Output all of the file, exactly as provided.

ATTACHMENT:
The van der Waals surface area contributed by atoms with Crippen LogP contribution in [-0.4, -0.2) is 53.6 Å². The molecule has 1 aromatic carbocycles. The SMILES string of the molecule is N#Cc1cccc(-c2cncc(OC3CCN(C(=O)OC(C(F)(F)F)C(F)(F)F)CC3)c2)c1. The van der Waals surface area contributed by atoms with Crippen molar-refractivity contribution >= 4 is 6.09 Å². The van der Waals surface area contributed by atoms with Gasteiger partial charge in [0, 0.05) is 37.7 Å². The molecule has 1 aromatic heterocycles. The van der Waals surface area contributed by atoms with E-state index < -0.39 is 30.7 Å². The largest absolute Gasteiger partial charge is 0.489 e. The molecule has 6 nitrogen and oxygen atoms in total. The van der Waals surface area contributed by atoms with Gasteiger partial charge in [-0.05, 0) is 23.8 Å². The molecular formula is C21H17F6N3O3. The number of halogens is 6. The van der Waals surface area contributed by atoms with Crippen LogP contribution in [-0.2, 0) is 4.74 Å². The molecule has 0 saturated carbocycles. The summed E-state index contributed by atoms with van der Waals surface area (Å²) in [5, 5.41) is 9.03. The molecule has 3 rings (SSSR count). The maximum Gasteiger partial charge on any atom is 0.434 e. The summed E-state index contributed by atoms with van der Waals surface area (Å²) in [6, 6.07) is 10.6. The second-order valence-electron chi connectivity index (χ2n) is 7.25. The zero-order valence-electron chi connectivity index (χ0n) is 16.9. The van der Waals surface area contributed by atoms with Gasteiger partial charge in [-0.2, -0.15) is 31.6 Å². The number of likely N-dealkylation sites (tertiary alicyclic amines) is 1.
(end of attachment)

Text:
The van der Waals surface area contributed by atoms with Crippen LogP contribution in [-0.4, -0.2) is 53.6 Å². The molecule has 1 aromatic carbocycles. The SMILES string of the molecule is N#Cc1cccc(-c2cncc(OC3CCN(C(=O)OC(C(F)(F)F)C(F)(F)F)CC3)c2)c1. The van der Waals surface area contributed by atoms with Crippen molar-refractivity contribution >= 4 is 6.09 Å². The van der Waals surface area contributed by atoms with Gasteiger partial charge in [0, 0.05) is 37.7 Å². The molecule has 1 aromatic heterocycles. The van der Waals surface area contributed by atoms with E-state index < -0.39 is 30.7 Å². The largest absolute Gasteiger partial charge is 0.489 e. The molecule has 6 nitrogen and oxygen atoms in total. The van der Waals surface area contributed by atoms with Gasteiger partial charge in [-0.05, 0) is 23.8 Å². The molecular formula is C21H17F6N3O3. The number of halogens is 6. The van der Waals surface area contributed by atoms with Crippen LogP contribution in [-0.2, 0) is 4.74 Å². The molecule has 0 saturated carbocycles. The summed E-state index contributed by atoms with van der Waals surface area (Å²) in [5, 5.41) is 9.03. The molecule has 3 rings (SSSR count). The maximum Gasteiger partial charge on any atom is 0.434 e. The summed E-state index contributed by atoms with van der Waals surface area (Å²) in [6, 6.07) is 10.6. The second-order valence-electron chi connectivity index (χ2n) is 7.25. The zero-order valence-electron chi connectivity index (χ0n) is 16.9. The van der Waals surface area contributed by atoms with Gasteiger partial charge in [-0.2, -0.15) is 31.6 Å². The number of likely N-dealkylation sites (tertiary alicyclic amines) is 1.